By STEVE AISHMAN
Art as Cultural Weapon
Here are some things I was thinking about, but know nothing about.
*All of this may be wrong or taken out of context, but it is what my little research on the subject has discovered.*
In July 1950, the Congress for Cultural Freedom (CCF) was created with help from the CIA as part of the cold war to prove American cultural dominance over the Soviet Union. Throughout the 1950’s and 60’s, the CCF worked as front for the CIA by funding exhibitions through MOMA like the “Masterpieces Festival” in Paris 1952, the “Young Painter” exhibit in Rome in 1955, as well as many others. It is also known that people like William Burden (Commodore Vanderbilt’s great-great grandson) served both as President of MOMA as well as the Director of a well known CIA front; the Farfield Foundation. MOMA trustee John Hay Whitney held a position on the Psychological Strategy Board which reported directly to the National Security Council. Nelson Rockefellerserved as Eisenhower’s principal advisor and strategist for psychological operations during 1954-55 while simultaneously serving as the President of MOMA. These facts are well known and delineated by the CIA themselves on their website here as well as by many historians like Frances Saunders in her book The Cultural Cold War. However, it is important to note that many people disagree with the implications of these findings. New York Times critic Michael Kimmelman wrote an article called “Revisiting the Revisionists: The Modern, Its Critics and the Cold War”, where he argues that much of the information implicating that MOMA was a pawn of the CIA is de-contextualized. However, Kimmelman concedes that “exhibitions sent abroad, like ‘The New American Painting,’ participated in a cultural campaign to fight Communism.”
The links between the CIA’s covert cultural activities in the 1950’s and fine art, specifically MOMA, have become well-known, even if de-contextualized, since 1967 when the links were dramatically and embarrassingly exposed by Christopher Lasch in an article for the Nation. Some of these facts may help explain why Abstract Expressionism was singled out as the art form to be promoted by American art institutions in the 1950’s and 1960’s. Abstract Expressionism can be seen as the antidote to iconographical Soviet Realism. In comparison to Soviet Realism, Abstract Expressionism was viewed as having no political content and more importantly as completely disassociated from the historical position of European art. Abstract Expressionism could be promoted as an entirely American, democratic and capitalistic development of culture that could be used as a weapon against other forms of culture. Jackson Pollack himself said, “modern art to me is nothing more than the expression of contemporary aims of the age that we’re living in… the modern painter cannot express this age, the airplane, the atom bomb in the old forms of the Renaissance or of any other past culture. Each age finds its own technique.”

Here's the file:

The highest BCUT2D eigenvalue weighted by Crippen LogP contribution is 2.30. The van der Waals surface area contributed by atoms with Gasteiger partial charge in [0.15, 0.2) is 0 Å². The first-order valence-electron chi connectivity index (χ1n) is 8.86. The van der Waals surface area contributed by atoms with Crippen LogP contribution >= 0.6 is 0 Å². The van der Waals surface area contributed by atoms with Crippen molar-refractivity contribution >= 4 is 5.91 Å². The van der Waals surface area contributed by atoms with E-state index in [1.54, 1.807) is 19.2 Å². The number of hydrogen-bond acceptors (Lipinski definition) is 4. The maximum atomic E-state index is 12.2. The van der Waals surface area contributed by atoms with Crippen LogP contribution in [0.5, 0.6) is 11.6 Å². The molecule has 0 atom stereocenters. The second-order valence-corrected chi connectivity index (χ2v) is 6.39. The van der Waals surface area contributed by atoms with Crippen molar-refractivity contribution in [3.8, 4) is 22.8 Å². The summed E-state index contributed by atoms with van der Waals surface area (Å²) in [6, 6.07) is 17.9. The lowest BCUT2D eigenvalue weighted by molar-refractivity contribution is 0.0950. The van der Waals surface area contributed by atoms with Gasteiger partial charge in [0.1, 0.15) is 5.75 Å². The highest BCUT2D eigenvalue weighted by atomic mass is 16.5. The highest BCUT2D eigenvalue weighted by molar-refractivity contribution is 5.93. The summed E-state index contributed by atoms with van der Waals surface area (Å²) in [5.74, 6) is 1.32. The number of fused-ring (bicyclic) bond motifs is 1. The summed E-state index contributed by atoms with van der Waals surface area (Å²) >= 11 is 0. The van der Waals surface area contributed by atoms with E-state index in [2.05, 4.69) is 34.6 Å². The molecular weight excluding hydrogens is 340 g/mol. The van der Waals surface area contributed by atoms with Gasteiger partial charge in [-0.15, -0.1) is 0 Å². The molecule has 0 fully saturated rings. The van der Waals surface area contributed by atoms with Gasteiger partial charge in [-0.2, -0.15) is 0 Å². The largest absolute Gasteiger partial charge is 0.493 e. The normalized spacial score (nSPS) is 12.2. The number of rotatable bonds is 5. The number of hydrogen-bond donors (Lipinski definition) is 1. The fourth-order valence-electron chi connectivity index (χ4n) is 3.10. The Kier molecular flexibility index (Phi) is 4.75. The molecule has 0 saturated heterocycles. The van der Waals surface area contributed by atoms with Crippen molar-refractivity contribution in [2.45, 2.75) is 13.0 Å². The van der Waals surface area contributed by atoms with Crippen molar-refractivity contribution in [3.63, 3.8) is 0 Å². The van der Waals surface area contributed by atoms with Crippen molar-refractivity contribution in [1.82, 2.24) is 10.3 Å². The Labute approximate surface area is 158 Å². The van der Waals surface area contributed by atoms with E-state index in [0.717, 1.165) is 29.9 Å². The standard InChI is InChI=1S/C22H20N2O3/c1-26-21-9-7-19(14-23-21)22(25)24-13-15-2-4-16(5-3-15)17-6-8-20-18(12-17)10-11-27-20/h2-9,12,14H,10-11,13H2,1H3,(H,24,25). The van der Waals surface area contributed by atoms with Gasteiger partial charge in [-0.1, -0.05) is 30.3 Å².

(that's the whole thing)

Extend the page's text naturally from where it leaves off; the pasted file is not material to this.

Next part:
In order to push their agenda gobally in the 1950’s and 60’s, MOMA did many things beyond there own walls, like directly purchasing the American Pavilion at the Venice Biennale from 1954-1962. At the time, it was the only case of a privately owned (instead of government sponsored) pavilion at the Venice Biennale (Eva Cockcroft, “Abstract Expressionism, Weapon of the Cold War”, Artforum, June 1974), but private ownership of the pavilions has since become common (the Guggenheim Museum currently owns the American Pavilion). Of course, during that time the American Pavilion was primarily populated by Abstract Expressionists. By the end of the 1960s Nelson Rockefeller had purchased over 2500 pieces of Abstract Expressionist art to cover the walls of Chase Manhattan Banks and American artistic cultural dominance through Abstract Expressionism was well established.
None of this necessarily bothers me, and I certainly do not mean it imply that the CIA working to establish America as culturally superior to the Soviets was a “bad” thing, nor do I want to imply that MOMA or the Abstract Expressionists were merely pawns in a larger political agenda.
What I do want to state is that the CIA and other American political institutions have a history of covert funding and promotion of specific aspects of American culture. Therefore, I fully expect that political institutions like the CIA are using their power to influence the art world today. As an artist and participant in the art world, I can view this one of two ways: Either I can be angered by yet another force influencing what art gets promoted due to an agenda that ostensibly has nothing to do with the actual work, or I can attempt to embrace it. But how do I embrace what is inevitably a covert operation? Any direct application of influence over the arts by a political power (none-the-less by the CIA or an institution like them) would be viewed as gauche (could you imagine an exhibition directly sponsored by the CIA at MOMA?). Therefore, political powers must be working behind the scenes in the art world to promote work that fits their agenda in ways that I know nothing about.
So rather than try to fight what is an inevitable application of power over the art world through channels I can’t relate to, I will send up signal flare. After all, my goal is to make and show artwork. There will always be powers involved in the display of artwork that I cannot control. I don’t want to get bitter trying to fight political and market powers. I want to harness them.
So here I go:
Does anyone out there know anyone in the cultural branch of the CIA? If so, I might have some work they would be interested in promoting…
CIA image courtesy of How Stuff Works.
Pollack image via Wikipedia.